According to Duke Cancer Institute gynecologic oncology faculty Brittany Davidson, MD, and Laura Havrilesky, MD, as well as University of Colorado Anschutz Medical Campus faculty Carolyn Lefkowitz, MD, there is often a lack of understanding or absence of communication about palliative care options and reducing aggressive end-of-life care.
“What we should be striving for near the end of life is goal-concordant care, focused on the delivery of medical care in line with an individual patient’s values and goals for treatment and respecting any limitations delineated by the patient. For the majority of patients, aggressive end-of-life care is not
what they want,” they wrote in an editorial for the March 2022 issue of JCO Oncology Practice (originally published online on Nov. 8, 2021).
The editorial was published as a companion piece to a JCO Oncology Practice article by the University of Michigan, Ann Arbor, MI, and Wayne State University researchers on the role of “physician influence” on aggressive end-of-life care in women dying from ovarian cancer.
Lead author of the editorial Brittany Davidson, MD, a DCI gynecologic oncologist, associate professor in the Department of OB-GYN, Division of Gynecologic Oncology, and the director of gynecologic oncology fellowships, shares how she and her colleagues at Duke are approaching goal planning, palliative care, and end-of-life care in the clinic in this Duke Cancer Institute/Duke Division of Gynecologic Oncology Q & A feature.
Duke Cancer Institute Blog
William Creasman, MD, considered one of the founding fathers of the subspecialty of gynecologic oncology, was hired by then-Department of Obstetrics & Gynecology chair Roy T. Parker, MD (now deceased), in 1970 as the first fellowship-trained gynecologic oncologist at Duke and was the founder of the department’s Division of Gynecologic Oncology in 1972. Creasman is currently a professor at the Medical University of South Carolina. (photo courtesy of Duke Medical Archives, circa the 1970s)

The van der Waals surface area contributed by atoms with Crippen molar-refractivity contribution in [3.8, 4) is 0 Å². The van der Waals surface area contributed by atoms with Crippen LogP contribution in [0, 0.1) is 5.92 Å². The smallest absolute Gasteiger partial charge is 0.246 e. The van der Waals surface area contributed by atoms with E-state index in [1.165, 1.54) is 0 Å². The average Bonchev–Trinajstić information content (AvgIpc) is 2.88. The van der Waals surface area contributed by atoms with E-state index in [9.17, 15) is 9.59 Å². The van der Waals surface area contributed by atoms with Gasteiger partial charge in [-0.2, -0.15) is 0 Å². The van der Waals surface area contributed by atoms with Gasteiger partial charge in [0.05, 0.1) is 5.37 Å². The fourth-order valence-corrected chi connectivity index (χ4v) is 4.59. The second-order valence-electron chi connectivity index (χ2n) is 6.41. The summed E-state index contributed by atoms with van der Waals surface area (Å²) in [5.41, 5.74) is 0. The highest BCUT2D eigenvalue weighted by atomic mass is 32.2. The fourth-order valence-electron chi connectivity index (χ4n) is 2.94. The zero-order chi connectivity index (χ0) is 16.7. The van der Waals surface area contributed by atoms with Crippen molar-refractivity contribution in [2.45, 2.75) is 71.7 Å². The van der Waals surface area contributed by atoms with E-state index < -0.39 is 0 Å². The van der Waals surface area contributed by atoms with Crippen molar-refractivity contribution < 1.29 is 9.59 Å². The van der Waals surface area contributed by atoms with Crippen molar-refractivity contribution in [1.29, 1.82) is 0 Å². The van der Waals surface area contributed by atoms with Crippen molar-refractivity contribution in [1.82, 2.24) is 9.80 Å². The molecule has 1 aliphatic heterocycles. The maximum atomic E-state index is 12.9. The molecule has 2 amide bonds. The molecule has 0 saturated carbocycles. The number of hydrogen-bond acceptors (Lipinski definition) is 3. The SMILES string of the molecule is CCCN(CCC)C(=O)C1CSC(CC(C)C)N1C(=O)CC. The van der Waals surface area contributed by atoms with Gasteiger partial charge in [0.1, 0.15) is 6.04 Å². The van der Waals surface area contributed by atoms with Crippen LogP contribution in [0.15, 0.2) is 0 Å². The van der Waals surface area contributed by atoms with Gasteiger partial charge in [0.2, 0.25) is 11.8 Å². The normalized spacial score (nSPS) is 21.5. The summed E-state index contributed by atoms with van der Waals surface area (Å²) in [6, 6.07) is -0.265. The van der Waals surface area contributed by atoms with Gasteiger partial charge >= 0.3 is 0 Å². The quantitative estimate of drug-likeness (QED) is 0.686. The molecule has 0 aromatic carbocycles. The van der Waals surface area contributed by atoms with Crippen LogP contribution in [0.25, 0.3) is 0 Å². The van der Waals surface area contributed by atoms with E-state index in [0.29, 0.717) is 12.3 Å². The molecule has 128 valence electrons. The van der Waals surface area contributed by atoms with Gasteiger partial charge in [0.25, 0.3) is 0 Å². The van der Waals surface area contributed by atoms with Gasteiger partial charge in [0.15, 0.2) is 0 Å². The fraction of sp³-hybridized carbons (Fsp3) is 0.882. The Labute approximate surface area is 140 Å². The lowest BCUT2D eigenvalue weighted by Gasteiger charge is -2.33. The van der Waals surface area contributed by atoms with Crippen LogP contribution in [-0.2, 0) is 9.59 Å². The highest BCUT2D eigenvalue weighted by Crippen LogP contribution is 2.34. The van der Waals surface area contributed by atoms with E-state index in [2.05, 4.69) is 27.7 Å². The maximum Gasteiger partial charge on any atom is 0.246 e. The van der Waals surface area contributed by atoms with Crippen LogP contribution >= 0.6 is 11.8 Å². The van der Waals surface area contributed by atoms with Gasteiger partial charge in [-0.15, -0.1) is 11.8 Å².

In 1972, William T. Creasman, MD, established the Division of Gynecologic Oncology in the Department of Obstetrics and Gynecology at Duke, becoming the division’s first chief. This coincided with Duke becoming an officially designated Comprehensive Cancer Center by the National Cancer Institute, then under the leadership of William Shingleton, MD. Four years before, Duke had already made its first big mark in the gynecologic oncology field.In 1968, Charles B. Hammond, MD, then a clinical associate, founded the Southeastern Regional Trophoblastic Disease Center at Duke, the first center of its kind in the region to combat gestational trophoblastic disease, the development of abnormal cells inside the uterus in the tissues surrounding the fertilized egg that can go on to form cancerous and benign tumors.Using what he learned at the National Institutes of Health, Duke gynecologists were able to offer patients chemotherapy treatment to prevent the malignant form of the disease from spreading.“Probably the thing I’m most proud of is, I was lucky enough to go to the National Institutes of Health in the mid-60s at a time when malignancy was being treated that grew from the placenta, or the afterbirth — a universally fatal disease,” noted Hammond, who passed away in February 2021, in a 2011 Duke Medicine (now Duke Health) video chronicling his career highlights. “Someone there had just made a discovery that showed it could be cured with drugs, and while I was there, we refined those drugs; expanded the cure rate to approach 100 percent. The fundamental idea of using drugs in that disease was a radical new one. It had been tried but really hadn’t been proven. And when I was there, we were able to try it on nearly 100 patients … and then expanded to the center here [at Duke]. It transformed a disease, one of the first diseases that was ever cured with chemotherapy. It was a very gratifying time. We didn’t cure everyone, particularly in those early years, and some patients, unfortunately, had complications of the treatment… that’s how we learned.”The commitment of the Division and Duke Cancer Institute to research and innovation in gynecologic cancers continued throughout the 20th century and entered a new era of discovery in the 21st century.From individualized treatment, including targeted therapies and immunotherapy; to lifesaving surgical procedures and clinical trial opportunities across disciplines for patients who otherwise would not have treatment options available; to the burgeoning field of onco-fertility(fertility preservation options for cancer patients); treating gynecological cancers has come a long way.Importantly, as a multitude of treatment options have become available, there’s been a greater focus on quality, safety, affordability, and improved provider-patient communication around treatment goals and quality of life.And gynecologic oncology faculty have also made global inroads in gynecological care and research — establishing partnerships in more than 10 countries across four continents.